Bring That Aston Down, Girl

Let me tell you. I am pretty damn proud of myself. No, I didn’t find a cure for cancer (i wish) and no, I didn’t figure out the answer for ridding the world of racism and terror (i really wish) BUT I did drive an amazingly kick-ass car down from Germany to Mallorca all by myself. Yep. Just lil ole me.

That car would be an Aston Martin and it costs a bit more than my old Ford Probe did (God, I loved that car – even had a sunroof). I won’t bore you too much with the drive because it can get a bit tiresome driving 8ish hours for two days straight. But I can also comment on two hotels, the ferry and some good tunes. Let’s hit the road!

First, I gotta fly to Germany. That’s Port d’Alcúdia you can see down there.

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Headed out on a rainy Saturday around 10 a.m. and took a sweet road which took me through twists and turns of a deep and dark German forest. Gosh, the forest can get dark so quick. I kept an eye out for deer that might jump in front of the car but only saw two of those majestic creatures in one of the farmland pastures: along with many cows, horses and some birds. I had to get on my phone navigation once before I hit the A44, then to the A7, then A5, then A63, then A6 and THEN A31. And then I would be getting into Dijon, France.

I made a few roadtrip CDs, a mash-up of songs that are new and old. One of my favorite new bands is Portugal. The Man. Have you heard of them? They seriously rock. Check out “Feel It Still”.

“Ooh woo, I’m a rebel just for kicks, now I been feeling it since 1966, now Might be over now, but I feel it still.” I rocked out man. The. Man.

The drive to Dijon was a lot of highway. And France has a lot of tolls. But you roll with it. When choosing a hotel I looked for a place that wasn’t too far off the highway and of course a good price. I wasn’t sure what time I would arrive and I definitely wasn’t going to be doing any sight seeing on this road trip. My hotel was in Arc-Sur-Tille, which is only 20 minutes from Dijon. And my hotel was L’Hotel D’Arc (naturally). It was super cute, good price of 95 euro for the night and the hotel dude was friendly and spoke English (thank you). The room with a view!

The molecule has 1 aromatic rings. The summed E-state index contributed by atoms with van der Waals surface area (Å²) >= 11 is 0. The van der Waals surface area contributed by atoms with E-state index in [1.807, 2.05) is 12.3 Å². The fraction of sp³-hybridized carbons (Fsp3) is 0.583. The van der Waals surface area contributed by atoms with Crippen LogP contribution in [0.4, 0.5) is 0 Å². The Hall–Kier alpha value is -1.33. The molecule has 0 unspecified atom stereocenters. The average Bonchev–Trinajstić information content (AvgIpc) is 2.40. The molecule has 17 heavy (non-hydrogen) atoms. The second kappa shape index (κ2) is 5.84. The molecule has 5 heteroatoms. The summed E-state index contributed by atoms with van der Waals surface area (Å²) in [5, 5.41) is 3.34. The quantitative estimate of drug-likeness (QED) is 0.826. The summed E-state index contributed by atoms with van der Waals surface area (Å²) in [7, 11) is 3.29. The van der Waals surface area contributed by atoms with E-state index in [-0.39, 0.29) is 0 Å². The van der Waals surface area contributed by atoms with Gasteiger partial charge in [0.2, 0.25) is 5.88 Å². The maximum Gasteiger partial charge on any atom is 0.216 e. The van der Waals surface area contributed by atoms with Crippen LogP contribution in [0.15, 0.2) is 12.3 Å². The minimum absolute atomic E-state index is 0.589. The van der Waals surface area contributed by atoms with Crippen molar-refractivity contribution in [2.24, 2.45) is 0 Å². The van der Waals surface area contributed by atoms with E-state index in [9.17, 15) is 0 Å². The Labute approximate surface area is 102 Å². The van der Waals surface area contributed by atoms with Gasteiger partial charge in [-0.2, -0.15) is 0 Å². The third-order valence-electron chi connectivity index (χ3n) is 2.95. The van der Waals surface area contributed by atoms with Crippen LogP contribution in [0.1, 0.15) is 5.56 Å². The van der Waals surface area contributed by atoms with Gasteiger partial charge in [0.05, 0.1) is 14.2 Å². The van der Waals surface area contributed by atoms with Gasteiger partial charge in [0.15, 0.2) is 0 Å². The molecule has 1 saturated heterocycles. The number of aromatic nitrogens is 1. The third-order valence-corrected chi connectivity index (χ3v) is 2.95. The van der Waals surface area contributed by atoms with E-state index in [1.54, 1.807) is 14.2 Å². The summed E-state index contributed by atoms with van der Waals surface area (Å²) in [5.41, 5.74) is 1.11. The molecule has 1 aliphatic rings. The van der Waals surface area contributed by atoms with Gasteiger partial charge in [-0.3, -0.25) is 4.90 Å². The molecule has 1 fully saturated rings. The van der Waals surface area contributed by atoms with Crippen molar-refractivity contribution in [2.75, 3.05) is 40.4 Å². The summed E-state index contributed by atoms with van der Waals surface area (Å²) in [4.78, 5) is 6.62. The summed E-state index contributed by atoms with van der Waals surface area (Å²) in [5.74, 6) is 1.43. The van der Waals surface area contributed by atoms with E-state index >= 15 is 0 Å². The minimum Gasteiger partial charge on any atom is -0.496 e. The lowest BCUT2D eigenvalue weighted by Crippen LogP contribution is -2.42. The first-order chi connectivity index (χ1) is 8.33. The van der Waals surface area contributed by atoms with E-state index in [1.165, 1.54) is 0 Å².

No restaurant at the hotel so they recommended a restaurant down the street next to the supermarket – La Table d’Arc. It was okay. There were lots of French people there eating and drinking and having a good time so it must be the place to hang out. I did find a piece of plastic wrapping in my chicken caesar salad which I did not like, they didn’t speak any English (which is okay, I AM in their country) and I had to flag down the waiter for everything after ordering my food – some water, a glass of wine, the bill. So, yeah, only okay.

Alright, it’s Sunday morning I must get myself and the car to Girona. We will be taking the A6, then the A7, then A9 and then AP-7. There was MUCHO MUCHO traffico on the roads! I had a lot of traffic jams around Lyon. And I had to drive through it, but it looked like a cool city to check out someday. Interesting architecture and the Rhone river runs through it. Also on the drive were loads of vineyards, next time defo stopping at one for some wine tasting. Starting in Narbonne and on the way down to Perpignan (I love saying all the French towns with a hard French accent). Try it – Perpignan, Montpellier, Lyon, Bordeaux. Fun, no?

I didn’t stay in the heart of Girona, remember I wanted to stay right off the highway. I stayed at Hotel Costabella. This place was a bit difficult to find (for me) and the room was really crappy, the sink wouldn’t drain and the room smelled cigarette smoke – even though they said no smoking and you would be fined if you did. I asked for a different room but they were completely booked for the night. The good things – very friendly staff, the dinner was excellent (i had gazpacho and then salmon for my entree) and I enjoyed the sauna. I always enjoy a sauna. Also, a big parking area which another thing I looked for in my hotel choices with such an expensive sports car.